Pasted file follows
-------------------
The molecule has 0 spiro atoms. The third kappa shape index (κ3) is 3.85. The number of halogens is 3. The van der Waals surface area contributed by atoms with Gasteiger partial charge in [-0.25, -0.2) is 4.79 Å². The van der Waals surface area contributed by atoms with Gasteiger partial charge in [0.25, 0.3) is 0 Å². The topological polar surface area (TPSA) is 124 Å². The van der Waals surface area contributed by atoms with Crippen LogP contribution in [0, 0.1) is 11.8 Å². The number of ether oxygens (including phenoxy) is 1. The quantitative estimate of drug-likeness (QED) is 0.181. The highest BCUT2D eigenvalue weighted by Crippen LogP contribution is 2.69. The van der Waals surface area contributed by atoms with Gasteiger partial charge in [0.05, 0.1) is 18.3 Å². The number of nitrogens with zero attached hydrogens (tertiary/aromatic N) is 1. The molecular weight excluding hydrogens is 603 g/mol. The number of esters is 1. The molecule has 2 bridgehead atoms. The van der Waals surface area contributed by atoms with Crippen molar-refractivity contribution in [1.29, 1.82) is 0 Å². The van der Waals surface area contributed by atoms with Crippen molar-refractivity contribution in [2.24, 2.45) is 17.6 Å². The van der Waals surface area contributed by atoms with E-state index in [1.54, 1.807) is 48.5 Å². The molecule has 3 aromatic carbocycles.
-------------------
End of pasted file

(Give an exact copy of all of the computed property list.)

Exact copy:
The molecule has 0 spiro atoms. The third kappa shape index (κ3) is 3.85. The number of halogens is 3. The van der Waals surface area contributed by atoms with Gasteiger partial charge in [-0.25, -0.2) is 4.79 Å². The van der Waals surface area contributed by atoms with Gasteiger partial charge in [0.25, 0.3) is 0 Å². The topological polar surface area (TPSA) is 124 Å². The van der Waals surface area contributed by atoms with Crippen LogP contribution in [0, 0.1) is 11.8 Å². The number of ether oxygens (including phenoxy) is 1. The quantitative estimate of drug-likeness (QED) is 0.181. The highest BCUT2D eigenvalue weighted by Crippen LogP contribution is 2.69. The van der Waals surface area contributed by atoms with Gasteiger partial charge in [0.05, 0.1) is 18.3 Å². The number of nitrogens with zero attached hydrogens (tertiary/aromatic N) is 1. The molecular weight excluding hydrogens is 603 g/mol. The number of esters is 1. The molecule has 2 bridgehead atoms. The van der Waals surface area contributed by atoms with Crippen molar-refractivity contribution in [1.29, 1.82) is 0 Å². The van der Waals surface area contributed by atoms with Crippen molar-refractivity contribution in [2.24, 2.45) is 17.6 Å². The van der Waals surface area contributed by atoms with E-state index in [1.54, 1.807) is 48.5 Å². The molecule has 3 aromatic carbocycles.